No matter what you might think, I’m really not happy about this, since I’m a GE stock-holder. It seems that GE posted rather weak earnings, and its stock price plunged 12.8% today, dragging the Dow itself down 256 points. From the Wall Street Journal:
The conglomerate has significant presence overseas and was thought to be somewhat resilient to a slowdown in the U.S. economy, but it posted earnings well below analysts’ expectations, a near unheard-of outcome for a company renowned for posting profits at or above Wall Street forecasts. GE also cut its 2008 earnings outlook.
The decline in GE shares was the worst in percentage terms since the 1987 market crash. The drop erased about $47 billion in market capitalization.
Mike Thompson, research director at Thomson Financial, which tracks earnings data, called GE’s report “startling,” underscoring both the seriousness of the economy’s problems and the extent to which analysts’ profit expectations remain far too rosy.
WAH! $47 BILLION! Up in smoke, just like that. Ah, what I could have done with $47 Billion. Or $47 million, for that matter. C’mon, guys, let’s pick up the pieces and get back to work. GE has a larger GNP than many small countries, so I’m sure they will survive this painful episode. Let it be known that I’m at GE’s beck and call should they need whatever help and advice I can muster. AuntMinnie.com reports that GE Healthcare didn’t do so well, either:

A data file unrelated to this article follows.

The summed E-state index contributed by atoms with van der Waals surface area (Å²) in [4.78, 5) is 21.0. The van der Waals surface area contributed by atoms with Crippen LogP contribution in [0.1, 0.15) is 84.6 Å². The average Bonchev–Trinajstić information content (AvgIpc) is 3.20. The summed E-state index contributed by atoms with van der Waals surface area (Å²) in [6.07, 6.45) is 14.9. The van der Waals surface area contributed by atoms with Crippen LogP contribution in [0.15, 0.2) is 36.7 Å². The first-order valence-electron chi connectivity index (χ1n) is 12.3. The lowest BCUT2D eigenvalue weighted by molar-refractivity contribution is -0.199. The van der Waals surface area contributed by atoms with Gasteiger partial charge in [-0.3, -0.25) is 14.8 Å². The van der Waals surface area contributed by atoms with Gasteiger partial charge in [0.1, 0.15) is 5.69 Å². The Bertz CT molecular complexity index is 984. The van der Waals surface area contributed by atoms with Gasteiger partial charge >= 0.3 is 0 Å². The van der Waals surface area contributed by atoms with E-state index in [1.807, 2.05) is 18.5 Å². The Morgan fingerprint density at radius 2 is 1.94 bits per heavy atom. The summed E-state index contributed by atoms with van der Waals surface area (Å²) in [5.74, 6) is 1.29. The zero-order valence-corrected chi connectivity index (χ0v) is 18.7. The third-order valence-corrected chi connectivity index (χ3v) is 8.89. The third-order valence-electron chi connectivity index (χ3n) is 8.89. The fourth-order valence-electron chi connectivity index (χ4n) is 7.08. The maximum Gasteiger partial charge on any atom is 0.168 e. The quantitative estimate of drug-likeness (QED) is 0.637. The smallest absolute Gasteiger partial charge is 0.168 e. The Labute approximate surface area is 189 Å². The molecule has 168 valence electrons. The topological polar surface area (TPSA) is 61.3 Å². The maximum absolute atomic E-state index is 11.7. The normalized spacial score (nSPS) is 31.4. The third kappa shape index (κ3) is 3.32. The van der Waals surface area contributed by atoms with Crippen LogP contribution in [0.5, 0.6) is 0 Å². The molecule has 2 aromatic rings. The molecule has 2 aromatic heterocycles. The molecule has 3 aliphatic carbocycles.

A lackluster U.S. economy and continued regulatory shipping restrictions on its surgical supplies business adversely affected revenues and profits at GE Healthcare in the first quarter of 2008. For the period (end-March 31), revenues for the Chalfont St. Giles, U.K.-based vendor dipped slightly to $3.88 billion, compared with $3.89 billion in the first quarter of 2007. Profit decreased to $528 million, compared with $637 million in the same quarter a year ago.
In its first-quarter financial report, parent company General Electric of Stamford, CT, noted that GE Healthcare was “impacted by a difficult U.S. environment” and cited the ongoing suspension of C-arm deliveries from its GE OEC Medical Systems unit as part of a consent decree with the U.S. Food and Drug Administration.
$500 million profit doesn’t sound so bad to me, but everything is relative, I guess.
A foundering GE means a foundering U.S. economy, and that is serious trouble for all of us. This is not good. Not at all. And I’m not kidding about that.